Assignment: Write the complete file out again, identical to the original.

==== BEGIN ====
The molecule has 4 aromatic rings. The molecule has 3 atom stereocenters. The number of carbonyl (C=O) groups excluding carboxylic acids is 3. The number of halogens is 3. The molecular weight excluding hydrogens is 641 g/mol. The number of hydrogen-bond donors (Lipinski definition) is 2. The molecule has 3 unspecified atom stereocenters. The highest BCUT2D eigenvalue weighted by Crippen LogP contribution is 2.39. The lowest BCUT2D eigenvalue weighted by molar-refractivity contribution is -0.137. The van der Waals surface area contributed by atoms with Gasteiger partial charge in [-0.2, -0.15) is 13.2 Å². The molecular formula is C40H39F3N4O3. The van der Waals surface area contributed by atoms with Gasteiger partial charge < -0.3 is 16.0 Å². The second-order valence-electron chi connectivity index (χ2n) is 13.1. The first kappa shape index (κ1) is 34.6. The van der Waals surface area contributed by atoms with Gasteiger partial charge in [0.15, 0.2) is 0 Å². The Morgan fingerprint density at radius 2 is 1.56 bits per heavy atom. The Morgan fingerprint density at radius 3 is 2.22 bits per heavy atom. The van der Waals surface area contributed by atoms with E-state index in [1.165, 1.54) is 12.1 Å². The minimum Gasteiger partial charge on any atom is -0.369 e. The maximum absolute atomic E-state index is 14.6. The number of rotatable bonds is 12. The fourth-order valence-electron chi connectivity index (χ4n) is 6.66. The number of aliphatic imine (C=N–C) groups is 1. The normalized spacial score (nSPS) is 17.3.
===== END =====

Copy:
The molecule has 4 aromatic rings. The molecule has 3 atom stereocenters. The number of carbonyl (C=O) groups excluding carboxylic acids is 3. The number of halogens is 3. The molecular weight excluding hydrogens is 641 g/mol. The number of hydrogen-bond donors (Lipinski definition) is 2. The molecule has 3 unspecified atom stereocenters. The highest BCUT2D eigenvalue weighted by Crippen LogP contribution is 2.39. The lowest BCUT2D eigenvalue weighted by molar-refractivity contribution is -0.137. The van der Waals surface area contributed by atoms with Gasteiger partial charge in [-0.2, -0.15) is 13.2 Å². The molecular formula is C40H39F3N4O3. The van der Waals surface area contributed by atoms with Gasteiger partial charge < -0.3 is 16.0 Å². The second-order valence-electron chi connectivity index (χ2n) is 13.1. The first kappa shape index (κ1) is 34.6. The van der Waals surface area contributed by atoms with Gasteiger partial charge in [0.15, 0.2) is 0 Å². The Morgan fingerprint density at radius 2 is 1.56 bits per heavy atom. The Morgan fingerprint density at radius 3 is 2.22 bits per heavy atom. The van der Waals surface area contributed by atoms with E-state index in [1.165, 1.54) is 12.1 Å². The minimum Gasteiger partial charge on any atom is -0.369 e. The maximum absolute atomic E-state index is 14.6. The number of rotatable bonds is 12. The fourth-order valence-electron chi connectivity index (χ4n) is 6.66. The number of aliphatic imine (C=N–C) groups is 1. The normalized spacial score (nSPS) is 17.3.